The Jewish community has been abuzz this past week with news that Yeshiva University’s search committee selected Rabbi Ari Berman as its top choice to become Y.U.’s next president. As the committee’s press release noted, Berman has the Modern Orthodox and Y.U. pedigree you would expect of the university’s next leader; he was rabbi of The Jewish Center in New York City — the same rabbinic pedigree of previous Y.U. president Rabbi Norman Lamm — and is also a triple alumnus of Y.U., with degrees from Yeshiva College, Bernard Revel Graduate School of Jewish Studies and RIETS.
However, critics have begun assailing the pick on the grounds that Berman ostensibly lacks the financial acumen to run an institution beset by economic challenges. For example, Bethany Mandel has argued that the prospects for a financial turnaround would be far greater if the next president had an MBA along with experience in financial management. Y.U.’s student newspaper, the Commentator, similarly implied dissatisfaction with Berman’s lack of management experience, describing the search committee’s press release as “charitably referr[ing] to him as [a] CEO.”
This reaction is, of course, not surprising. Y.U. has contended with significant financial challenges in recent years, prompting some to see improved financial management as the panacea for what purportedly ails the institution. But framing the selection of a new president in these terms is a mistake. It amounts to reactionary, instead of forward-looking, decision making. If the world has learned anything about higher education, it is that the answers that might have worked in 2000 are unlikely to be the same answers that work in 2017.
On this count, Y.U.’s objectives going forward seem quite obvious. Like any other business, Y.U. has a brand: It stands as the flagship institution of Modern Orthodoxy. And maintaining this position is essential for Y.U.’s future. Students will continue to enroll and philanthropists will continue to donate only to the extent that its next leader can make the case that Y.U. is the single most important institution to the vitality of Orthodox Judaism. Moody’s, in its now-infamous series of financial evaluations of Y.U., has made this point crystal clear: “Yeshiva’s unique role as a comprehensive university operated under Jewish auspices drives student demand and strong philanthropic support.”
As a result, the most important objective for the next president of Y.U. will be — like it has been for presidents before him — to explain why Y.U. is indeed the flagship institution of Modern Orthodoxy. He will have to explain what exactly Y.U.’s product is and why that product has essential value for its constituents.
As I’ve written in these pages before, Y.U. has all the bones of an effective business plan. When you strip away all the atmospherics, Y.U.’s core product is strong: It continues to produce extraordinary graduates that serve as the engine that drive Modern Orthodoxy. In each Modern Orthodox community, Y.U. graduates are invariably the ones in the schools and synagogues, boardrooms and office buildings. Spending years in the Y.U. environment, they are committed to imagining and building institutions that serve the needs of the Jewish community. And in this way, Y.U.’s product is also essential: Without Y.U. graduates, there simply isn’t the labor force to maintain the institutional infrastructure that makes Modern Orthodox Judaism possible in the United States.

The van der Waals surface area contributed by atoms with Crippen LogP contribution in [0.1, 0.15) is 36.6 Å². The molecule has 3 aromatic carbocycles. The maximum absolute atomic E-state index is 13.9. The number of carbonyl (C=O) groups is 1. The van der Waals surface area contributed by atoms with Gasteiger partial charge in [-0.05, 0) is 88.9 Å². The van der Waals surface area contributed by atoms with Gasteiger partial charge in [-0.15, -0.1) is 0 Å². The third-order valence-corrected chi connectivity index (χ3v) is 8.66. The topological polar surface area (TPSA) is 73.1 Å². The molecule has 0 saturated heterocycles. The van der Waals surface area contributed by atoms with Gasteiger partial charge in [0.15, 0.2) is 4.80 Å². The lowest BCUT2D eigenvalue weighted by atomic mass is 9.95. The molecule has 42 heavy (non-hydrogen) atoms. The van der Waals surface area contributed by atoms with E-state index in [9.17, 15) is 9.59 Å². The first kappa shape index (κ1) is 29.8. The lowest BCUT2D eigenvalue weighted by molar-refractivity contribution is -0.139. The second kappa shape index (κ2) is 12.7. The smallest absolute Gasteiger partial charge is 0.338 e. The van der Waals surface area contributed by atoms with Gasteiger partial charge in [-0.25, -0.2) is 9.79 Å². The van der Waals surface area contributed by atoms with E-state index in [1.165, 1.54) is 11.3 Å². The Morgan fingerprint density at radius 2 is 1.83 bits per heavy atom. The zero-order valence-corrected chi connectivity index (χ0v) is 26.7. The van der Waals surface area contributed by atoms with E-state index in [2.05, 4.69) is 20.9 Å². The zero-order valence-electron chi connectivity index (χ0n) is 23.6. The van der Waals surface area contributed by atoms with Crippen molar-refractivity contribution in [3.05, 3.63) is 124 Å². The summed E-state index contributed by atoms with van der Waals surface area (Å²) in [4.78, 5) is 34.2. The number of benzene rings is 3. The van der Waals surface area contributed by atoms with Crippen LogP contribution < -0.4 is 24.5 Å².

Like presidents before him, the incoming president of Yeshiva University will need to be someone capable of expressing this point, explaining to its core constituencies why Y.U. truly is the flagship institutions of Modern Orthodoxy. This is not to say that business acumen plays no role; it is undoubtedly the case that an MBA or extensive experience in financial management is a plus for any CEO — and surely for the CEO of a complex organization like a university. But a CEO need not be all things — indeed, he cannot be — and that is precisely why any complex organization has a C-suite of executives hired to achieve the wide range of objectives necessary for a business to succeed.
By contrast, Y.U. cannot survive without a CEO that has a deep and sophisticated understanding of its mission. This is something even Moody’s understands; the next leader needs, first and foremost, to understand Y.U.’s product so that he can make its essential value clear to all of its constituencies. Business acumen, while clearly of value, cannot be the tail that wags the dog. To choose otherwise — to look for skills that address past challenges as opposed to future opportunities — is to embrace reactionary, as opposed to transformational, leadership. Leaders can hire financial professionals. A mission-driven message must start from the top down.
In this way, the selection of Berman fits the mold of what the institution needs now. His background evidences a sophisticated understanding of both Modern Orthodoxy and the value of a Y.U. education. He has the education and pedigree to present Y.U.’s brand with all that it has to offer.
But this selection is about more than just Berman. It is about changing how the Orthodox Jewish community thinks about leadership. Building a mission-driven institution requires creativity and innovation — it necessitates a forward-thinking approach. And it demands identifying leaders that can translate how our central institutions promote our essential religious values. The future of our community depends on it.
Michael A. Helfand is an associate professor at Pepperdine University School of Law and a Yeshiva College graduate, Class of 2002.